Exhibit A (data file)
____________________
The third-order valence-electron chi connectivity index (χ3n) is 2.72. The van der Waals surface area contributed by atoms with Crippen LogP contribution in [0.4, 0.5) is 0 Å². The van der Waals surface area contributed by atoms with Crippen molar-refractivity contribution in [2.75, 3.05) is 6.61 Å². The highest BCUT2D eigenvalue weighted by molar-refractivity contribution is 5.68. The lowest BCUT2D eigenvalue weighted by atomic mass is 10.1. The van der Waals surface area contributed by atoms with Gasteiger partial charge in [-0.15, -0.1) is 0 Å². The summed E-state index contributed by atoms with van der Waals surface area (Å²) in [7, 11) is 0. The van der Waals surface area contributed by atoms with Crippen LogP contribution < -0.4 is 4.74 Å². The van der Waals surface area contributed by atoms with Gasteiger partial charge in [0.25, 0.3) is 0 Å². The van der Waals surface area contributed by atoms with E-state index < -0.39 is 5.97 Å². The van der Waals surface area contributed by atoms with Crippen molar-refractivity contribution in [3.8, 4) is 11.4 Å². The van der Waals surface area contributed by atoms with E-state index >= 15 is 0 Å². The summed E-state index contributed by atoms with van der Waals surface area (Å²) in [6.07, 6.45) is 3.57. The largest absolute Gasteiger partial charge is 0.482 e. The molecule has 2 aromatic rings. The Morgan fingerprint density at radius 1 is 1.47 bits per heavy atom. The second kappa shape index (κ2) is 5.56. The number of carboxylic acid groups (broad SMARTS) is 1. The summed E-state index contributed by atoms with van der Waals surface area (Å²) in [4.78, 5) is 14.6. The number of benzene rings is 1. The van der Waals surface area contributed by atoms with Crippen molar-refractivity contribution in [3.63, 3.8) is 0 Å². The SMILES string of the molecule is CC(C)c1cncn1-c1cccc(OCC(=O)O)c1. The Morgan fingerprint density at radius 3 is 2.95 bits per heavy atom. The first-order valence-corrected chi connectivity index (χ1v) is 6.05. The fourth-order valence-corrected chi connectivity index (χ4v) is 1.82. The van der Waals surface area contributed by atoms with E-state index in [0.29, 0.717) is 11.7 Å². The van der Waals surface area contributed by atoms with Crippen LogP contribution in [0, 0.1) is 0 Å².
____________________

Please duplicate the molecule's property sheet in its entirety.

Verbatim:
The third-order valence-electron chi connectivity index (χ3n) is 2.72. The van der Waals surface area contributed by atoms with Crippen LogP contribution in [0.4, 0.5) is 0 Å². The van der Waals surface area contributed by atoms with Crippen molar-refractivity contribution in [2.75, 3.05) is 6.61 Å². The highest BCUT2D eigenvalue weighted by molar-refractivity contribution is 5.68. The lowest BCUT2D eigenvalue weighted by atomic mass is 10.1. The van der Waals surface area contributed by atoms with Gasteiger partial charge in [-0.15, -0.1) is 0 Å². The summed E-state index contributed by atoms with van der Waals surface area (Å²) in [7, 11) is 0. The van der Waals surface area contributed by atoms with Crippen LogP contribution < -0.4 is 4.74 Å². The van der Waals surface area contributed by atoms with Gasteiger partial charge in [0.25, 0.3) is 0 Å². The van der Waals surface area contributed by atoms with E-state index < -0.39 is 5.97 Å². The van der Waals surface area contributed by atoms with Crippen molar-refractivity contribution in [3.8, 4) is 11.4 Å². The van der Waals surface area contributed by atoms with E-state index >= 15 is 0 Å². The summed E-state index contributed by atoms with van der Waals surface area (Å²) in [6.07, 6.45) is 3.57. The largest absolute Gasteiger partial charge is 0.482 e. The molecule has 2 aromatic rings. The Morgan fingerprint density at radius 1 is 1.47 bits per heavy atom. The second kappa shape index (κ2) is 5.56. The number of carboxylic acid groups (broad SMARTS) is 1. The summed E-state index contributed by atoms with van der Waals surface area (Å²) in [4.78, 5) is 14.6. The number of benzene rings is 1. The van der Waals surface area contributed by atoms with Crippen molar-refractivity contribution in [3.63, 3.8) is 0 Å². The SMILES string of the molecule is CC(C)c1cncn1-c1cccc(OCC(=O)O)c1. The Morgan fingerprint density at radius 3 is 2.95 bits per heavy atom. The first-order valence-corrected chi connectivity index (χ1v) is 6.05. The fourth-order valence-corrected chi connectivity index (χ4v) is 1.82. The van der Waals surface area contributed by atoms with E-state index in [0.29, 0.717) is 11.7 Å². The van der Waals surface area contributed by atoms with Crippen LogP contribution in [0, 0.1) is 0 Å².